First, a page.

In the 148 recommendations of the aged care royal commission report launched this month, one thing was not made clear. Aged care services will be overrun by compliance procedures and overmedicalisation, threatening to render care increasingly impersonal.
Unsurprisingly, the sector needs more money, and a lot of it. The Grattan Institute estimates a 35 per cent increase in associated funding to meet the commission’s target of needs-based care for all. This will take us closer to countries such as Japan and those in Scandinavia.
I have been visiting aged-care facilities as a doctor for almost two decades, and it is sobering to witness the transformation of old age and infirmity.
Elders used to enjoy status and authority as guardians of tradition, knowledge and history. People used to lie about being older than they were. The dignity of old age was something to aspire to.
I had seen my grandparents in Bangladeshi villages pass senescence – deterioration as we age – as a shared, multigenerational experience; one where a degree of autonomy and agency are retained until death.
The modern experience in the Western world is increasingly a private, state-overseen decline experienced largely alone or with the aid of doctors and institutions.
Nursing homes arose in the mid-20th century for the transfer of patients from hospital to recover from medical illness. This history gives insight into their custodial and medicalised nature.
They have never been designed to give a sense of agency and purpose to their residents, especially when medical science has rendered death as a slow goodbye.
The steady decline in the clinical quality of staff is noticeable. A six-week course will allow you to be a personal care assistant dealing with residents who have high care needs. It is estimated that just over half of all aged-care residents are in some phase of dementia.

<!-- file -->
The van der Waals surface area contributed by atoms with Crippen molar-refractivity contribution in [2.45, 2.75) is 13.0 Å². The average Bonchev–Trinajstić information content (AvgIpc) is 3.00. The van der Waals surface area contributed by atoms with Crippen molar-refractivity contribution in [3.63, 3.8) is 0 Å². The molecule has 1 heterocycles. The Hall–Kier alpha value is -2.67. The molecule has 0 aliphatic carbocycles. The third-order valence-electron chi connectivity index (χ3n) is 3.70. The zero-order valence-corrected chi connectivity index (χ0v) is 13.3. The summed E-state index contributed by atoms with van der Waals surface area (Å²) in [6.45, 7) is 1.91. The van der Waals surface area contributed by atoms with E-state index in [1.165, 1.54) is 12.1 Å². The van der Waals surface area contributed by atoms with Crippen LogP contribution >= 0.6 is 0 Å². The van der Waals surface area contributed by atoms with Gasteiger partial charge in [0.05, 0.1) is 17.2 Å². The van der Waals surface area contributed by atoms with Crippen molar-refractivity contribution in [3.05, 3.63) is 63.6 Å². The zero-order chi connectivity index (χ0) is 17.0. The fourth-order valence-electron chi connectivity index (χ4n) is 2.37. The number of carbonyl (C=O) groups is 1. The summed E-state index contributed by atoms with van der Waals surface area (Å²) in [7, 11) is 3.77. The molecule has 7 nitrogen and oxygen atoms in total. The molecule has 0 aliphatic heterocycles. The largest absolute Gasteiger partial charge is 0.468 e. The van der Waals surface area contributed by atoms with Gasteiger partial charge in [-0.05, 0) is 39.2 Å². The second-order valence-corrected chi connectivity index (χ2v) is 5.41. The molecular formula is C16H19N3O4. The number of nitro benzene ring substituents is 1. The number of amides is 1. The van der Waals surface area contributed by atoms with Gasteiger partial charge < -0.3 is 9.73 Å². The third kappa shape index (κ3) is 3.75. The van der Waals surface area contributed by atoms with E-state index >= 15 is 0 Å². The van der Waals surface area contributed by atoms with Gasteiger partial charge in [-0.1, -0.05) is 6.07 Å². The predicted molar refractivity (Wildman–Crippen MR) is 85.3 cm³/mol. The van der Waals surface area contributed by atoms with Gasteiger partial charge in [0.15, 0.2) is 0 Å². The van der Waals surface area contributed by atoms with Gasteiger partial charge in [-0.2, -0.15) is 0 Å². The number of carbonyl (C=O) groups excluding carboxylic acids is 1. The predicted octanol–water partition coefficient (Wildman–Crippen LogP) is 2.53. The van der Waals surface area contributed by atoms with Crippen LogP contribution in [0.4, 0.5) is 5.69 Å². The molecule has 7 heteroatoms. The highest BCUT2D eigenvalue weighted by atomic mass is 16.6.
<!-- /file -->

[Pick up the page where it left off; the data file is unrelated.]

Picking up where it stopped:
The royal commission focused on critical incidents such as abuse, but these are extremely rare. While its purpose may have been to underline the need for higher staffing ratios, this has unfairly demonised care workers.
Just as we contract convenience to foreign workers in the gig economy, caring is also outsourced to workers from the Philippines, Nepal or Zimbabwe.
Furthermore, it will now be compulsory to report critical incidents such as assault, further burdening organisations with compliance arrangements and unfairly victimising residents with dementia.
This also contributes to the necessity of medicating residents with behavioural challenges, which the royal commission identified as problematic and potentially life limiting.
But without quality staff to engage residents, it makes perfect sense that doctors will be called to offer chemical restraint.
One of the commission’s recommendations is that only specialist geriatricians or psychiatrists be allowed to prescribe medications designed for behavioural control, known as antipsychotics.
This recognises the dangers of overmedicating, but there is every chance the blowback of behavioural disturbance will fall back on untrained staff.
It is likely difficult residents will now be sent directly to emergency departments, further burdening our health system.
In her book Labours of Love, about the history of the caring industries, British journalist Madeleine Bunting writes after interviewing Danish nursing students on exchange in Britain: “They admitted they were puzzled by their UK studies, which had been dominated by bureaucratic procedures and risk management.
“The paperwork has become a way to avoid blame. Sometimes, it is the main criterion by which care work is assessed and inspected, creating a cycle of behaviour which prioritises bureaucracy over people.”
You can bet the Australian situation is comparable to the British state of affairs. Some of the royal commission’s recommendations will only make it worse.
Care is often wordless and difficult to standardise. It is traditionally women’s work, suffering in the market from feminine associations with self-sacrifice. The pandemic has shone a light globally on such care, particularly in Anglo-American economies where market dynamism is more prized.
But in a modern industrialised society it must be funded and delivered by people we don’t know. The commission recommends higher wages and training, but this demands we give the work greater prestige.
It remains to be seen if, as former Bank of England governor and current UN special envoy on climate and finance Mark Carney is preaching, we are reassessing what the market prices in contrast to what people value.
As an esteemed technocrat, Carney is no Oscar Wilde.
But at least in Australian aged care, we risk valuing bureaucracy over the personal touch.
This article originally appeared in The Australian Financial Review. Republished with permission.